The world is watching as violent demonstrations continue in Egypt and calls for the resignation of President Hosni Mubarak grow louder.
For a research scientist from Raleigh, the crisis in Cairo was unfolding right below his hotel room window.

Hank Healey returned to Raleigh-Durham International Airport Monday afternoon after a week of looting, rioting and violence. He was in Cairo on a business trip for RTI International.

Healey said he had been waiting to find the safest way out of the capital city of 18 million.

“My preference was to be taken in a secure manner to the airport,” he said. “RTI was arranging that.”

But violence escalated over the weekend, and the U.S. Embassy intervened – forcing thousands of Americans from the country.

“Mandatory evacuation. (They said) ‘We want you out of here in 24 hours,'” Healey recalled.

The U.S. State Department has received requests from more than 2,000 Americans for a seat on board a chartered evacuation flight.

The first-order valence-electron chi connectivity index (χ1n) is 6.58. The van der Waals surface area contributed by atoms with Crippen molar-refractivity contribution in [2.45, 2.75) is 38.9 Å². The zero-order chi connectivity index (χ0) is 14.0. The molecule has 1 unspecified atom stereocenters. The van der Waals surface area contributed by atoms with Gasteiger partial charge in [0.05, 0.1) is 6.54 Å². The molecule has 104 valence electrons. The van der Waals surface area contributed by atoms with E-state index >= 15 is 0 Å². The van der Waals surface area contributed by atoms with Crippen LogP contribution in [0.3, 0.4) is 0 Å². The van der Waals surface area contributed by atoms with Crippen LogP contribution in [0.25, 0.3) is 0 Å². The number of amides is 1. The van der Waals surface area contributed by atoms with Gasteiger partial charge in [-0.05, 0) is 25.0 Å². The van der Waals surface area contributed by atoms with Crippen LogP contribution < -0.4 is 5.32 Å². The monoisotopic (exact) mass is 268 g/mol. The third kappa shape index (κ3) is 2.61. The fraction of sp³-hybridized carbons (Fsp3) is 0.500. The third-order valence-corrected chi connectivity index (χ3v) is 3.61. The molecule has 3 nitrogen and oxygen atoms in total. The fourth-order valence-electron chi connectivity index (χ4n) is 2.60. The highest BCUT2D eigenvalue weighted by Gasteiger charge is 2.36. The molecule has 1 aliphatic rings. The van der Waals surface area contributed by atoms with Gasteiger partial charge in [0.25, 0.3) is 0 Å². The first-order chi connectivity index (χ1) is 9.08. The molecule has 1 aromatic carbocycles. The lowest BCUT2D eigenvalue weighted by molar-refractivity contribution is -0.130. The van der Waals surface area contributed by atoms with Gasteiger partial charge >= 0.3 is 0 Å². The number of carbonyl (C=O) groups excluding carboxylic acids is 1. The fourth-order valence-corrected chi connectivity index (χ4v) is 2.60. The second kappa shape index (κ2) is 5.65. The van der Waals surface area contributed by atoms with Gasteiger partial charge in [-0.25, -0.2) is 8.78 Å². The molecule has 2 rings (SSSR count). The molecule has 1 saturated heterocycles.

Healey survived the chaos and made it home to Raleigh, just as organizers of the uprising are trying to mobilize one million Egyptians to take to the streets Tuesday.

Healey was in Egypt consulting with government leaders about the country’s educational system. He said Egyptian unrest is a setback to his work, but he’s eager to return once things stabilize.

“The work is great, and the people I work with are wonderful,” Healey said. “(We’re) decentralizing the education system so that schools and lower levels of government have more say.”

His family is glad to have him home, but they said that as much as Healey travels the globe, they thought his assignment in Egypt was supposed to be one of the safest.

“He used to go to a lot worse places where he would have to have body guards and stuff,” said his daughter, Ashlyn Healey. “When he went (to Cairo), he kept telling me that it was much safer than the other places.”

If the aging president refuses to resign, Healey said there’s no telling when peace will return to Egypt.

“As long as Mubarak is in power, it’s like a big question mark,” he said. “He’s 82 years old. Why is he hanging on?”

• Reporter: Gerald Owens
• Web Editor: Bridget Whelan

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